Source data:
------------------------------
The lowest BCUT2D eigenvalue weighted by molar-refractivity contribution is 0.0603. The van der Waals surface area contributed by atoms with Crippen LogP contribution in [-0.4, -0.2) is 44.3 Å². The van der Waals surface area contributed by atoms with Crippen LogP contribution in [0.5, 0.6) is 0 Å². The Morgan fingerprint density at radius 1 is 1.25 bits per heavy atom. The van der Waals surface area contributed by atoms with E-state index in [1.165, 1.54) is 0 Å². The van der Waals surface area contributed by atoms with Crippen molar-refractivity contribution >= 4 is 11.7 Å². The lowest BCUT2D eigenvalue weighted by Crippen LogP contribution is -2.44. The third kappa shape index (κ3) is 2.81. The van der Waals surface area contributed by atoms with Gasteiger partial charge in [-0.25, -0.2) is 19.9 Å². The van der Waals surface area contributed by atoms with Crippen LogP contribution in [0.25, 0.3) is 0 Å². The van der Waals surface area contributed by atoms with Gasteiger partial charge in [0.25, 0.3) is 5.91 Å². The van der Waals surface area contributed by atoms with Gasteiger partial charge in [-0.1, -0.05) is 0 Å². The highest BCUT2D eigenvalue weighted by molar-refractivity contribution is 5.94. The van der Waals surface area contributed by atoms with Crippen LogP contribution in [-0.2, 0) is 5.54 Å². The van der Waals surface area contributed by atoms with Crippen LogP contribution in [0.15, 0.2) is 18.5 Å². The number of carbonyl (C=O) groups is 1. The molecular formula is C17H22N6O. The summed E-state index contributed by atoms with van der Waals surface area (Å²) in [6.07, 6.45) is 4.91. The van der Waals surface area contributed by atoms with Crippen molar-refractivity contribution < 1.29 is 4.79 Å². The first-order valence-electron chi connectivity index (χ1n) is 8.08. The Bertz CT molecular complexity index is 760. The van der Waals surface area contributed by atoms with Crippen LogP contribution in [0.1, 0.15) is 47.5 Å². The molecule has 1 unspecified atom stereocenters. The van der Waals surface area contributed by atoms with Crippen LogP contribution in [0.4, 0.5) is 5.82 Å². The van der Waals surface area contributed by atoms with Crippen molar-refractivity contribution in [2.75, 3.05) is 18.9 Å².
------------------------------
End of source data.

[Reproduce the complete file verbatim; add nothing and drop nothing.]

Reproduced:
The lowest BCUT2D eigenvalue weighted by molar-refractivity contribution is 0.0603. The van der Waals surface area contributed by atoms with Crippen LogP contribution in [-0.4, -0.2) is 44.3 Å². The van der Waals surface area contributed by atoms with Crippen LogP contribution in [0.5, 0.6) is 0 Å². The Morgan fingerprint density at radius 1 is 1.25 bits per heavy atom. The van der Waals surface area contributed by atoms with E-state index in [1.165, 1.54) is 0 Å². The van der Waals surface area contributed by atoms with Crippen molar-refractivity contribution >= 4 is 11.7 Å². The lowest BCUT2D eigenvalue weighted by Crippen LogP contribution is -2.44. The third kappa shape index (κ3) is 2.81. The van der Waals surface area contributed by atoms with Gasteiger partial charge in [-0.25, -0.2) is 19.9 Å². The van der Waals surface area contributed by atoms with Crippen LogP contribution in [0.25, 0.3) is 0 Å². The van der Waals surface area contributed by atoms with Gasteiger partial charge in [0.25, 0.3) is 5.91 Å². The van der Waals surface area contributed by atoms with Gasteiger partial charge in [-0.1, -0.05) is 0 Å². The highest BCUT2D eigenvalue weighted by molar-refractivity contribution is 5.94. The van der Waals surface area contributed by atoms with Crippen LogP contribution in [-0.2, 0) is 5.54 Å². The van der Waals surface area contributed by atoms with Crippen LogP contribution in [0.15, 0.2) is 18.5 Å². The number of carbonyl (C=O) groups is 1. The molecular formula is C17H22N6O. The summed E-state index contributed by atoms with van der Waals surface area (Å²) in [6.07, 6.45) is 4.91. The van der Waals surface area contributed by atoms with Crippen molar-refractivity contribution < 1.29 is 4.79 Å². The first-order valence-electron chi connectivity index (χ1n) is 8.08. The Bertz CT molecular complexity index is 760. The van der Waals surface area contributed by atoms with Crippen LogP contribution in [0.1, 0.15) is 47.5 Å². The molecule has 1 unspecified atom stereocenters. The van der Waals surface area contributed by atoms with Crippen LogP contribution in [0.4, 0.5) is 5.82 Å². The van der Waals surface area contributed by atoms with Crippen molar-refractivity contribution in [2.75, 3.05) is 18.9 Å².